The front operated latch releasing mechanism 20 comprises an elongate flexible member card or 48 attached to the latch member 16 and a latch operator 50 attached to the flexible member and which has an exposed portion at the forward end of the front part of the adapter for operating the latch member 16. Preferably, and as shown, the latch operator 50 includes a rigid generally rectangular operating handle which defines the exposed portion of the operator. The latch operator 50 is slideable supported within a complimentary forwardly open slot 52 formed in the housing top wall 24, as best shown in FIG. 2. Preferably, and as shown, the flexible card 48 comprises a monofilament which is or may be molded into or otherwise integrally connected to the latch operator 50 and which extends through the front part of the adapter, through the coupling member 18 and downwardly through an opening in the rear part or plug 14. The lower end of the monofilament 48 passes through an opening in the latch member 16 and has an enlarged end portion, indicated at 54, which provides a means for attaching the filament to the latch member. The operating handle 50 is moveable between an inoperative position shown in full lines and an operative position indicated by broken lines in FIGS. 2. A pulling force applied to the handle to produce forward movement of the handle 50 to its operating position causes corresponding pivotal movement of the latch member 16 from its latching or full line position to its releasing or broken line position of FIG. 2.
Further referring to the drawings, and considering now particularly FIGS. 3-5. Another front releasable modular telecommunication jack adapter embodying the present invention is indicated generally at 10a. The adapter 10a is used to split the circuit paths terminated at an associated telephone jack into which the jack adapter 10a is plugged and is similar in many respects to the jack adapter 10, previously described. Parts of the adapter 10a which generally correspond to parts of the previously described adapter 10 bear the same reference numeral and a letter "a" suffix and will not be hereinafter discussed in detail.
The illustrated jack adapter 10a essentially comprises a standard modular telecommunication plug 14a connected to a pair of standard telecommunication plug receptacles 12a, 12a which include an upper plug receptacle and a lower plug receptacle. Each of the two plug receptacles 12a, 12a has a top wall 24a which defines a shallow forwardly open groove 56. The upper plug receptacle is assembled in an inverted position with the lower plug receptacle so that the top wall of the upper receptacle engages the top wall of the lower receptacle, substantially as shown. Thus, the two grooves 56, 56 cooperate to define a slot 52a having a generally rectangular cross-section which extends through the front part of the adapter assembly 10a. The plug 14a is connected to the plug receptacle assembly by a coupler 18a which defines a rearward extension of the latter housing assembly. Like the previously described coupling member the coupling member 18a has a rear wall defining a generally rectangular central opening 42a which receives the forward end portion of the plug 14a.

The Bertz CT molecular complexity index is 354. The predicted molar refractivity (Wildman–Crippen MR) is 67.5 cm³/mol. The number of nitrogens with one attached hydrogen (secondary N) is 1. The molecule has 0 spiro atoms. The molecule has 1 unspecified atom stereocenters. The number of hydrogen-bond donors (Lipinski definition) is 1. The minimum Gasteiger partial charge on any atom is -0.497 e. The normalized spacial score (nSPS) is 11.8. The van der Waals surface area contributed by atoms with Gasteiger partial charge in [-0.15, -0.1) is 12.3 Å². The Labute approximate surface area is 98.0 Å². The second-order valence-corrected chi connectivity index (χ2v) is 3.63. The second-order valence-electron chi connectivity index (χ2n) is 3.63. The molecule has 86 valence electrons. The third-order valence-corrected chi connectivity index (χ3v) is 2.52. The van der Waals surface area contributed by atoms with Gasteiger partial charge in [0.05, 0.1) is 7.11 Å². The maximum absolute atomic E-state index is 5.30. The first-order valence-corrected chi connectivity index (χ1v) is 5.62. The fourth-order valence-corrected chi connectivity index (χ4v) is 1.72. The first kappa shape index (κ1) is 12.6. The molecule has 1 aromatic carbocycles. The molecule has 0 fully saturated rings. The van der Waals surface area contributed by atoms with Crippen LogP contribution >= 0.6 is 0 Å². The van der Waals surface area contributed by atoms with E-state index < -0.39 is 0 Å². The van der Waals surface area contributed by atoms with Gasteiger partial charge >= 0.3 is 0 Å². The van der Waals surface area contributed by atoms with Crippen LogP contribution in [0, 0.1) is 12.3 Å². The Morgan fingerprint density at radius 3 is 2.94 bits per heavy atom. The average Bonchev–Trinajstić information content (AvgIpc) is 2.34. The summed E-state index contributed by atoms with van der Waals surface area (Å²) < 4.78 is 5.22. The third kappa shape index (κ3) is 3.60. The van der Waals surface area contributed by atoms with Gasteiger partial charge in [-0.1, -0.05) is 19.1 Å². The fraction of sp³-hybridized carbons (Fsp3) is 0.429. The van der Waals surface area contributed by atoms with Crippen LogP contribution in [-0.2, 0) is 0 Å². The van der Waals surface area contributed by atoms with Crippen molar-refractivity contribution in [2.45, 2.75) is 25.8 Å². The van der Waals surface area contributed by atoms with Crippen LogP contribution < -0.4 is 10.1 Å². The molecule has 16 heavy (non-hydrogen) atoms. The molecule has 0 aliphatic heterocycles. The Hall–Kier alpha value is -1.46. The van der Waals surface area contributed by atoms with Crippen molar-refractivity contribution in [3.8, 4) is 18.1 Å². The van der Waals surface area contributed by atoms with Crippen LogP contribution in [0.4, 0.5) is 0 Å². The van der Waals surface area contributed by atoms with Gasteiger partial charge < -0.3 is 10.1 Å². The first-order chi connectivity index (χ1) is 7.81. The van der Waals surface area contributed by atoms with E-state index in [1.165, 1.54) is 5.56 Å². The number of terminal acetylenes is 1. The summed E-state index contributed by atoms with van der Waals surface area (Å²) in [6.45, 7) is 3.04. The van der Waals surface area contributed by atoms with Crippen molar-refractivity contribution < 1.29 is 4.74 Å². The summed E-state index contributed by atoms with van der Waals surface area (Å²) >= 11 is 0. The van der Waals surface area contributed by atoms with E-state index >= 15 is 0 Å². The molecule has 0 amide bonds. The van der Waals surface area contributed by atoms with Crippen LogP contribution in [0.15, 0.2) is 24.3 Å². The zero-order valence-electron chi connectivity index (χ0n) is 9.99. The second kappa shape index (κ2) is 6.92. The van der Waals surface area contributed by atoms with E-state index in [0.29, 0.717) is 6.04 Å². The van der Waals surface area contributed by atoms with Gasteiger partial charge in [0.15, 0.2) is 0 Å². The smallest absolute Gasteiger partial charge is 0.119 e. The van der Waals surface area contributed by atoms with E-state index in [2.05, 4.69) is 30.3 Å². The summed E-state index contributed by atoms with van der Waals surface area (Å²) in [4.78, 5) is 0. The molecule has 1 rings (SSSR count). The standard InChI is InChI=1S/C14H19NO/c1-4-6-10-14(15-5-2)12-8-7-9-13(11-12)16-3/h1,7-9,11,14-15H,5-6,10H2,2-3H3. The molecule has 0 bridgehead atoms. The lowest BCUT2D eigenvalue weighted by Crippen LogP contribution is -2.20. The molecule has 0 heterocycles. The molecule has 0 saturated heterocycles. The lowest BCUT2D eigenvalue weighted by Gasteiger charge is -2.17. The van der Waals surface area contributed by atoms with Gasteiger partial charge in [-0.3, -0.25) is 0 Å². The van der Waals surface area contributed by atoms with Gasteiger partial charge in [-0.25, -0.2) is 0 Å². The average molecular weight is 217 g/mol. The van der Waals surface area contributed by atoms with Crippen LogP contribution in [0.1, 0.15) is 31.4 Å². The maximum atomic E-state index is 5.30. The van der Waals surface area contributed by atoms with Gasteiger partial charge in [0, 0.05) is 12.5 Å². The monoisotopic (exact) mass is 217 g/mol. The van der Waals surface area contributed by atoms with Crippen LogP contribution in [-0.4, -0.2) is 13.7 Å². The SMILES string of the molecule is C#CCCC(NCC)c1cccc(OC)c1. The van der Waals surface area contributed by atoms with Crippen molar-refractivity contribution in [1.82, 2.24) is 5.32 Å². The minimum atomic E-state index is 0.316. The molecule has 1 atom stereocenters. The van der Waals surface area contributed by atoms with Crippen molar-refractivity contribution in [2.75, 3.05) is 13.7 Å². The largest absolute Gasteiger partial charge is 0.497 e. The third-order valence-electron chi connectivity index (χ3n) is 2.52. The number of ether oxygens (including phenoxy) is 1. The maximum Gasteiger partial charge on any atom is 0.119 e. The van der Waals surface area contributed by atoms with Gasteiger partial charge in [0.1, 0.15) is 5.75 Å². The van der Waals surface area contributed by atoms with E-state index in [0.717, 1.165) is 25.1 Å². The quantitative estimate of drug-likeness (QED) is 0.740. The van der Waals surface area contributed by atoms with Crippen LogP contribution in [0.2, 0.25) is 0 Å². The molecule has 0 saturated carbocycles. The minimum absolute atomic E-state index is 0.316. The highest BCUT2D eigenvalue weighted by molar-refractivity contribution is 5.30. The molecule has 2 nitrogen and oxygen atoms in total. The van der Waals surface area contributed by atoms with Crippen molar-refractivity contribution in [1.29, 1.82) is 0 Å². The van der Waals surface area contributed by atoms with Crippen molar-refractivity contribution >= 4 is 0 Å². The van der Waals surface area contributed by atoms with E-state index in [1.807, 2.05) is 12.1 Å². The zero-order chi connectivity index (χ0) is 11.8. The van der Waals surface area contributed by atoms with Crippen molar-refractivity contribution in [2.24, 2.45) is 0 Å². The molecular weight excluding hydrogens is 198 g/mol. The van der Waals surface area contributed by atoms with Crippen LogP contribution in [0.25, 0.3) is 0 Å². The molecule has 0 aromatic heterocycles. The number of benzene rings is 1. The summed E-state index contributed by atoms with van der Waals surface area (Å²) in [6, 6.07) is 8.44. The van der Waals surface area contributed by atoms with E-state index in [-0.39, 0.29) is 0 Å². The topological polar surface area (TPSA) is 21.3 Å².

As previously noted, the adapter 10a is used to split the circuit paths terminated by an associated telephone jack into which it is plugged. Consequently, some of the spade contacts 44a, 44a carried by the telecommunication plug 14a are connected to spring contacts 34a, 34a in the upper plug receptacle 12a while other of the spade contacts 44a, 44a are connected to spring contacts in the lower plug receptacle 12a. Connection between the various contacts is provided by insulated conductors 46a, 46a. Where conductor crossovers are required, these crossovers generally occur within the coupling member 18a.
The front operated latch releasing mechanism 20a comprises a latch operator 50a which includes a rigid operating handle slidably supported within the slot 52a and an elongate flexible cord or monofilament 40a molded into or otherwise attached to the latch member 16a, in the manner previously described with reference to the adapter 10. A forwardly directed pulling force manually applied to the exposed portion of the latch operator 50a moves the latch member 16a from its latching position to a releasing position, as previously described.
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|U.S. Classification||439/344, 439/352|
|International Classification||H01R13/33, H01R13/633, H01R31/06|
|Cooperative Classification||H01R24/64, H01R13/33, H01R13/633, H01R31/06, H01R2201/16|
|European Classification||H01R31/06, H01R23/02B, H01R13/633|
|Jan 13, 1993||AS||Assignment|
Owner name: HUBBELL INCORPORATED, CONNECTICUT
Free format text: ASSIGNMENT OF ASSIGNORS INTEREST.;ASSIGNOR:GOODSELL, JOHN P.;REEL/FRAME:006396/0226
Effective date: 19921012
|Apr 8, 1993||AS||Assignment|
Owner name: HUBBELL INCORPORATED, CONNECTICUT
Free format text: ASSIGNMENT OF ASSIGNORS INTEREST.;ASSIGNOR:JOHNSTON, JAMES J.;REEL/FRAME:006470/0651
Effective date: 19920805
|Aug 29, 1997||FPAY||Fee payment|
Year of fee payment: 4
|Oct 29, 2001||FPAY||Fee payment|
Year of fee payment: 8
|Oct 13, 2005||FPAY||Fee payment|
Year of fee payment: 12